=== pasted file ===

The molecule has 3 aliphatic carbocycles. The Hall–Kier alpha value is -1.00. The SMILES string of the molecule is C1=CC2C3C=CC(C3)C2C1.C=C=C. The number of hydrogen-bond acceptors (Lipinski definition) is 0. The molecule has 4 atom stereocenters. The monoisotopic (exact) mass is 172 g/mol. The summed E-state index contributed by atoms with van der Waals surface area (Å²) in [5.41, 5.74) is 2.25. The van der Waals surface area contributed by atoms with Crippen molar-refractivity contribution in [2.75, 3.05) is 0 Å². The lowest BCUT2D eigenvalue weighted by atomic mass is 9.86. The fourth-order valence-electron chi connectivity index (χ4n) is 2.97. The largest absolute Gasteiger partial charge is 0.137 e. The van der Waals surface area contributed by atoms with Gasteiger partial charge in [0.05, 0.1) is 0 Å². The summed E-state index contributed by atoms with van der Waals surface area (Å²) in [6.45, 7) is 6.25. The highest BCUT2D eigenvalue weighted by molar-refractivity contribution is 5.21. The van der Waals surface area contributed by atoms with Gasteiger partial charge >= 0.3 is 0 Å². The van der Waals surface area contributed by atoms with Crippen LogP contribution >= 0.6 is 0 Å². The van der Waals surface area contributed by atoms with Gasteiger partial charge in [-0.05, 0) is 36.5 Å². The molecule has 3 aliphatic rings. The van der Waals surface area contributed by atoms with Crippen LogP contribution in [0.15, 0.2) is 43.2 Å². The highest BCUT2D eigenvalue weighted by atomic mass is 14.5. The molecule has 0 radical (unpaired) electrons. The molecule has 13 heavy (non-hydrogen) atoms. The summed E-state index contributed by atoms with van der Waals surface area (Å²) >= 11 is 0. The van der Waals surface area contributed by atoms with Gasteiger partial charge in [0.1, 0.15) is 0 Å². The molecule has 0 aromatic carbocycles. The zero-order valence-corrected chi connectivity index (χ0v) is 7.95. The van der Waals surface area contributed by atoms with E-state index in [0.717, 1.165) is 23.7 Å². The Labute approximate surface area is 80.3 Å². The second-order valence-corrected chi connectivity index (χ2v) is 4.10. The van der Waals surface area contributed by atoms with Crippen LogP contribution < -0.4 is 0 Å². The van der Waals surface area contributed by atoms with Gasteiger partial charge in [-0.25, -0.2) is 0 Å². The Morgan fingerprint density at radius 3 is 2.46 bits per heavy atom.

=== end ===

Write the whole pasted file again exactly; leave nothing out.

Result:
The molecule has 3 aliphatic carbocycles. The Hall–Kier alpha value is -1.00. The SMILES string of the molecule is C1=CC2C3C=CC(C3)C2C1.C=C=C. The number of hydrogen-bond acceptors (Lipinski definition) is 0. The molecule has 4 atom stereocenters. The monoisotopic (exact) mass is 172 g/mol. The summed E-state index contributed by atoms with van der Waals surface area (Å²) in [5.41, 5.74) is 2.25. The van der Waals surface area contributed by atoms with Crippen molar-refractivity contribution in [2.75, 3.05) is 0 Å². The lowest BCUT2D eigenvalue weighted by atomic mass is 9.86. The fourth-order valence-electron chi connectivity index (χ4n) is 2.97. The largest absolute Gasteiger partial charge is 0.137 e. The van der Waals surface area contributed by atoms with Gasteiger partial charge in [0.05, 0.1) is 0 Å². The summed E-state index contributed by atoms with van der Waals surface area (Å²) in [6.45, 7) is 6.25. The highest BCUT2D eigenvalue weighted by molar-refractivity contribution is 5.21. The van der Waals surface area contributed by atoms with Gasteiger partial charge >= 0.3 is 0 Å². The van der Waals surface area contributed by atoms with Crippen LogP contribution >= 0.6 is 0 Å². The van der Waals surface area contributed by atoms with Gasteiger partial charge in [-0.05, 0) is 36.5 Å². The molecule has 3 aliphatic rings. The van der Waals surface area contributed by atoms with Crippen LogP contribution in [0.15, 0.2) is 43.2 Å². The highest BCUT2D eigenvalue weighted by atomic mass is 14.5. The molecule has 0 radical (unpaired) electrons. The molecule has 13 heavy (non-hydrogen) atoms. The summed E-state index contributed by atoms with van der Waals surface area (Å²) >= 11 is 0. The van der Waals surface area contributed by atoms with Gasteiger partial charge in [0.1, 0.15) is 0 Å². The molecule has 0 aromatic carbocycles. The zero-order valence-corrected chi connectivity index (χ0v) is 7.95. The van der Waals surface area contributed by atoms with E-state index in [0.717, 1.165) is 23.7 Å². The Labute approximate surface area is 80.3 Å². The second-order valence-corrected chi connectivity index (χ2v) is 4.10. The van der Waals surface area contributed by atoms with Crippen LogP contribution < -0.4 is 0 Å². The van der Waals surface area contributed by atoms with Gasteiger partial charge in [-0.25, -0.2) is 0 Å². The Morgan fingerprint density at radius 3 is 2.46 bits per heavy atom.